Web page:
movement, usually termed extension. During a leg curl, bringing the heels towards the buttocks (i.e.,
flexion of the hamstrings) is a concentric contraction. The movement of the heels away from the buttocks
area (i.e., extension of hamstrings) is an eccentric contraction.
AN
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2.Explain the figure below, and describe the relationship between FT muscle fibre hypertrophy and strength training.
Development of Strength Capacity
6
The figure illustrates the development of maximal
strength through muscle hypertrophy and
increased intra-muscular coordination using
short-term maximal resistance training. FT
fibres respond very effectively to high-resistance
training, which generates an increase in diameter
of the contractile elements (myofibrils) of the
fibres. Furthermore, this type of training results
in a progressive increase in the number of fast
motor units that can be mobilized. This results in
improved intra-muscle coordination.
Strength
Capacity
Initial Value
1st Cycle
2nd Cycle
Strength Training
Time
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Kinesiology Student Workbook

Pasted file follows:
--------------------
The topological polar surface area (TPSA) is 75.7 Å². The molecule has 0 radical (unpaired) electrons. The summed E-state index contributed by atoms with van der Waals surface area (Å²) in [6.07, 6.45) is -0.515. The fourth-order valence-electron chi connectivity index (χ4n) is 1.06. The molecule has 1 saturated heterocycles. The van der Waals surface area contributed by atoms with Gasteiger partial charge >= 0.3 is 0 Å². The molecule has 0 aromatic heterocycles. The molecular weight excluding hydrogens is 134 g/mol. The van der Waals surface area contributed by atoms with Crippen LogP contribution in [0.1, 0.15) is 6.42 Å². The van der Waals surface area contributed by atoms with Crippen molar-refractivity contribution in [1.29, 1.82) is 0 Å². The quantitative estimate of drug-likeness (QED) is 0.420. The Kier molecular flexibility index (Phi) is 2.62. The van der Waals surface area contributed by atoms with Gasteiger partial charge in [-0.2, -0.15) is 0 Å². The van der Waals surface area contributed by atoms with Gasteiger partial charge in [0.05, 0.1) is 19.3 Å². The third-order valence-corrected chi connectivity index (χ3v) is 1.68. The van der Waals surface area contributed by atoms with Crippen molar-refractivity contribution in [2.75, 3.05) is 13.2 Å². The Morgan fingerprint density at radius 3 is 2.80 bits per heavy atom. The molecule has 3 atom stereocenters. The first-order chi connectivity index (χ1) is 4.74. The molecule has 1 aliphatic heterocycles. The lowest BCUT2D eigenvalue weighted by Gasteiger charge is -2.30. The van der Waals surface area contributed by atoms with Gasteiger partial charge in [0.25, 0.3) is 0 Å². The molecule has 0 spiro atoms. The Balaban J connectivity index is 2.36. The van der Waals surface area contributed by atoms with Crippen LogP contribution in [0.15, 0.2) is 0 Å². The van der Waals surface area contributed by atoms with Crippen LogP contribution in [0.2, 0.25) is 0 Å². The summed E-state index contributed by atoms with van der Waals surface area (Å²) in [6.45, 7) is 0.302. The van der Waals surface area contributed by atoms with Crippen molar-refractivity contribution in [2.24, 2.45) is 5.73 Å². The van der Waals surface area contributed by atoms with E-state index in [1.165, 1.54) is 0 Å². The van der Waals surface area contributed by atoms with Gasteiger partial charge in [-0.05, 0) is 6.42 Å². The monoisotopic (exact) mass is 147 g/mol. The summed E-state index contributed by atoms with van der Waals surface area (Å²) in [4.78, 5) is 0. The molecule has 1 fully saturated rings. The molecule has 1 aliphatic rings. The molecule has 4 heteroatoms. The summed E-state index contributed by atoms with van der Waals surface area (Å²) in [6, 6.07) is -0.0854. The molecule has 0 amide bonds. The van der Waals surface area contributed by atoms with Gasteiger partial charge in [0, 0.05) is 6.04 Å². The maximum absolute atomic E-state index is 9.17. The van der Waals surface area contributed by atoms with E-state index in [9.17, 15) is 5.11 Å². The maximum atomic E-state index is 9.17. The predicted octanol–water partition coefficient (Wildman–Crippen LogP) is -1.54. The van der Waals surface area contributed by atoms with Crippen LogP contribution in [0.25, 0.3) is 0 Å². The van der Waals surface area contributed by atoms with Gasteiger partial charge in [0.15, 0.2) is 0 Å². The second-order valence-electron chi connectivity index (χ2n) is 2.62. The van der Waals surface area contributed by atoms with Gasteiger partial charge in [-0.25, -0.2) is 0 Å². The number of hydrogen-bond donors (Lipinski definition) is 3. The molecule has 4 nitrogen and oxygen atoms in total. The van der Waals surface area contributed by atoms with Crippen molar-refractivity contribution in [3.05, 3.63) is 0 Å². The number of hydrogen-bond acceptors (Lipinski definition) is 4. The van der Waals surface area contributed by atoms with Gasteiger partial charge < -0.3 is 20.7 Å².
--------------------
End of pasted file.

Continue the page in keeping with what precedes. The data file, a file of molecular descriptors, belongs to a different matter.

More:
CHAPTER
Muscles at Work
Name: __________________________________________________________
Date: _______________________________
CHAPTER CULMINATING ASSIGNMENT
4
Case Study: An Absolute and Relative Comparison
Pia, Michelle, Marco, and Paul decide to have a weightlifting competition on the bench press using a 70-kg barbell.
Use the following information to determine and then compare their absolute (1RM) and relative muscle strength
(kg for kg). Use information in Table 6.1 on page 127 to aid in your calculations.
No. of Repetitions
1RM or Absolute
Strength (kg)
Relative Strength
(kg)
Pia
54
1
70
1.30
Michelle
78
3
74
0.95
Marco
85
12
88
1.03
Paul
100
16
93
0.93
ER
Sample answer for Pia:
S
Athlete’s Weight
(kg)
Athlete
1RM = Load (kg) / [Achieved resistance level (% from Table 6.1) / 100]
SW
Absolute strength = 70 / (100 / 100)
= 70 kg
Relative Strength = Maximal strength (kg) / Body mass (kg)
AN
Relative strength = 70 / 54
= 1.30 kg
Define absolute strength. Who has the greatest absolute strength?
Absolute strength is a measure of strength independent of a person’s body mass – the ability to perform maximal voluntary
muscular contractions in order to overcome powerful external resistance. It is the greatest force an individual can exert for a given
contraction of muscles or the greatest load that individual can lift in one attempt. In this case, Paul possesses the greatest absolute
strength.
Define relative strength. Who has the greatest relative strength?
Relative strength – also known as pound-for-pound or kilogram-for-kilogram strength – is a measure of strength that depends
on a person’s body mass, and is calculated by dividing maximal strength by body mass. In this case, Pia has the greatest relative
strength.
Describe two ways to increase relative strength.